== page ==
Having looked at recent articles (i.e. googled news reports for the last month), it would appear that there have been reports claiming that mustard gas attacks have happened several times recently and that the German intelligence bod said that their tests confirmed its use on Kurdish fighters. He was quoted - in this article - as saying:

“We have knowledge of ISIS using mustard gas against Kurds in North Iraq,” German media reports quoted BND chief Gerhard Schindler as saying.

“We recovered injured Kurds (from the frontlines) and on the basis of blood samples we can confirm the use of poison gas,” he said.

The combat agent, which is prohibited by the international Chemical Weapons Convention (CWC), originates either from old stocks of former Iraqi dictator Saddam Hussein “or the Islamists have managed to produce the toxic gas themselves, after they took the University of Mosul with its chemistry laboratories,” according to Schindler.

This is not to make a comment on the abhorrent use of chemical weapons (and what that may mean) but just to urge caution about the 'developed the capability' line (all I can see on that is the Heil's headline on their story saying that ISIS are making [and using] chemical weapons, US officials believe).

That's obviously the most worrying angle but from what I've read commentators saying it's as per the above quote (with an extra option): the source of these could be an Assad stockpile, stuff left over in/from Iraq or their own production line. 

Thanks for doing that, not had time yet to properly search. Wireless had the Aussie government as source on the Raqqa angle. Suggesting they had recruited scientists are we're producing there.

However as Chris put it, they may soon wish they hadn't

EDIT: and what is it with gassing Kurds? They seem to have been on the wrong end of chemical weapons more often than any other people since WW1...

Edited by Awol
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Thanks for doing that, not had time yet to properly search. Wireless had the Aussie government as source on the Raqqa angle. Suggesting they had recruited scientists are we're producing there.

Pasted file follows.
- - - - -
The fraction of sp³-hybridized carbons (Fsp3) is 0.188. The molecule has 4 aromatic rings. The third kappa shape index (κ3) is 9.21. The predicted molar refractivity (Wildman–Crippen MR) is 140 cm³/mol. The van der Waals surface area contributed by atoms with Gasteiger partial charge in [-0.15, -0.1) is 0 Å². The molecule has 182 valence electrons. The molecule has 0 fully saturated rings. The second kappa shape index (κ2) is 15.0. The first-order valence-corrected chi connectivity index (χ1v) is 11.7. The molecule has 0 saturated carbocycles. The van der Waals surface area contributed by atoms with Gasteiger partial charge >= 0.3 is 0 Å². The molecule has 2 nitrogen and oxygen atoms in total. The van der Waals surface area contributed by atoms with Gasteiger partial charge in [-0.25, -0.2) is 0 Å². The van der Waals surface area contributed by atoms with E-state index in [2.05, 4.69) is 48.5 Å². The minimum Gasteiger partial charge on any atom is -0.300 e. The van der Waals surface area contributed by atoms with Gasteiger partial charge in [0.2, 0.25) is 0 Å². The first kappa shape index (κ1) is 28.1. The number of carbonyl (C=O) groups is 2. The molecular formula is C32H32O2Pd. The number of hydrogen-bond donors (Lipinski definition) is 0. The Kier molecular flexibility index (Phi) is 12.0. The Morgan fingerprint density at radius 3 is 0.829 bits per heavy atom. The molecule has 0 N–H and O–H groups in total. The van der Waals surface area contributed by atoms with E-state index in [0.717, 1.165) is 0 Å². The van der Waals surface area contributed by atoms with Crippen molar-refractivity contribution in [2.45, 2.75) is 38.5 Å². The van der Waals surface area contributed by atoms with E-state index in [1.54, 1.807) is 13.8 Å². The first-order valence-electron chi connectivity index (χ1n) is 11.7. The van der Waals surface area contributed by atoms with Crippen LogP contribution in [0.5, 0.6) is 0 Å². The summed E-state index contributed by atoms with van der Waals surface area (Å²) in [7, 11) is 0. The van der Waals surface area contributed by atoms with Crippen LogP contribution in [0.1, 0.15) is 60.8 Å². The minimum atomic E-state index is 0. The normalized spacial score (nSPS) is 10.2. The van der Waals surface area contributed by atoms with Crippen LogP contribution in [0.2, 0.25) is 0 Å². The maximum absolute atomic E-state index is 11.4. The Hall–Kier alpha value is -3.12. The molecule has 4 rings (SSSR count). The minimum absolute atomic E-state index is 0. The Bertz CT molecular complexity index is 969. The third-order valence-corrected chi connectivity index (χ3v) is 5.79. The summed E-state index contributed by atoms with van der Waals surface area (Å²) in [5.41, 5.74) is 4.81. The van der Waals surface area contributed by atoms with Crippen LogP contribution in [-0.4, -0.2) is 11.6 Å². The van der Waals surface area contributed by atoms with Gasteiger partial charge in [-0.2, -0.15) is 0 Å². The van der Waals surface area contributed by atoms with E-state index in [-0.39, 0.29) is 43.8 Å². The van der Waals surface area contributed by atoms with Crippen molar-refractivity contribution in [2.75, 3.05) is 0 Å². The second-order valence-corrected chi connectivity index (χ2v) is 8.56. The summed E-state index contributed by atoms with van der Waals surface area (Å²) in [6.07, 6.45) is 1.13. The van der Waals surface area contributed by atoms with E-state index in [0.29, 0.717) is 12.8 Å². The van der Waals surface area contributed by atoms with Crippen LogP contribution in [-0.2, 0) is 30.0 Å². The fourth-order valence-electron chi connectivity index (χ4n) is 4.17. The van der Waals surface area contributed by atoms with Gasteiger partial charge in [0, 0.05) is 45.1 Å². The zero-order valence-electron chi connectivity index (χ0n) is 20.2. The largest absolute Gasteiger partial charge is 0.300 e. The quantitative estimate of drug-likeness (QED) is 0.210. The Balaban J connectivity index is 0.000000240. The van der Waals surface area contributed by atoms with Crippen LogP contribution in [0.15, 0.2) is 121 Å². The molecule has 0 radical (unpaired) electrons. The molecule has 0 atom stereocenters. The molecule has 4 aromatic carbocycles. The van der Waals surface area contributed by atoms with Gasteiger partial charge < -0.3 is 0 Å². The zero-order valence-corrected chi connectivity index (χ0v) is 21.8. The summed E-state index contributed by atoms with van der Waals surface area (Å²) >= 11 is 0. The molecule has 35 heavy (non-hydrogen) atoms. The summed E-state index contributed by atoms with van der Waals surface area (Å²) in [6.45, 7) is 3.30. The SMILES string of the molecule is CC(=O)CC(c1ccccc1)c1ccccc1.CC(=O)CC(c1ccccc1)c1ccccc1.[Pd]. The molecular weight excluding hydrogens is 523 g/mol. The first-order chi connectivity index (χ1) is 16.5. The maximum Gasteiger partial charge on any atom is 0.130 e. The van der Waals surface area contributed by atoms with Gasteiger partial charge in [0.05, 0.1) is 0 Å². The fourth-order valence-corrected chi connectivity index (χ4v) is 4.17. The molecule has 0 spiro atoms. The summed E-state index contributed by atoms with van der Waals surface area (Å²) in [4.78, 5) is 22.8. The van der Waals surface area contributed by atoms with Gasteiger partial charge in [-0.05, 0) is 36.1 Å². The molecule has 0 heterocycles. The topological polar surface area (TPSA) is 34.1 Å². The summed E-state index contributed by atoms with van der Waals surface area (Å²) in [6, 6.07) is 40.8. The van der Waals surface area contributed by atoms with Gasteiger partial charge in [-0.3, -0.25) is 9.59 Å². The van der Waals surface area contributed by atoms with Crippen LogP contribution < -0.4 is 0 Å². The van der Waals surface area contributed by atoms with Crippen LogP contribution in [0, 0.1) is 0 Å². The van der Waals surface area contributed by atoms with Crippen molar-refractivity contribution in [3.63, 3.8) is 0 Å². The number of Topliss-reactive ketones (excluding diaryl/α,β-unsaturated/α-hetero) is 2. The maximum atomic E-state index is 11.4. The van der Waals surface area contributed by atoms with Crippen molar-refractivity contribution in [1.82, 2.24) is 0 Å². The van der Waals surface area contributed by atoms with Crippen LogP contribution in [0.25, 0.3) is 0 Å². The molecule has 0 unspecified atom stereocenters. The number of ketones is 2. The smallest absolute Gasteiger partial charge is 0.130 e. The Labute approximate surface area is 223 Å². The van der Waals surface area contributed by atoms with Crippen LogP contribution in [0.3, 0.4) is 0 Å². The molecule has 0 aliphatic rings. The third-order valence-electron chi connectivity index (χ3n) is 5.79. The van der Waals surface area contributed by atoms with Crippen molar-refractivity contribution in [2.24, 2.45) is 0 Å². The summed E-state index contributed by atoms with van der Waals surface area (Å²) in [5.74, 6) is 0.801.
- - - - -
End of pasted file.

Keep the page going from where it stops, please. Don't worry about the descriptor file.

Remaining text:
However as Chris put it, they may soon wish they hadn't

EDIT: and what is it with gassing Kurds? They seem to have been on the wrong end of chemical weapons more often than any other people since WW1...

No probs. There may be more out there - that was just what I could find and as I say it was just to look at the production angle (which is obviously going to get people even more exercised than the use - as horrific as that is on its own).

As for the Kurds, I agree - they can count themselves as more than a shade unfortunate.

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I feel for the Kurds, I really do so I've come up with a cunning plan.

All we need to do is wipe out ISIS and then take the territory that they currently control that was once part of Iraq and Syria. 

Then the U.S and Britain can fund them and then sell weapons to them, then they can invite Kurds from all over the world to come to their new nation. When it gets too crowded they will have the military power and political backing to just extend their territory, nobody will mind its just desert anyway. (Reminder to self, order large quantity of white phosphorus)

Problem sorted and we have a stable Middle East. 

 

Genius.

Edited by TrentVilla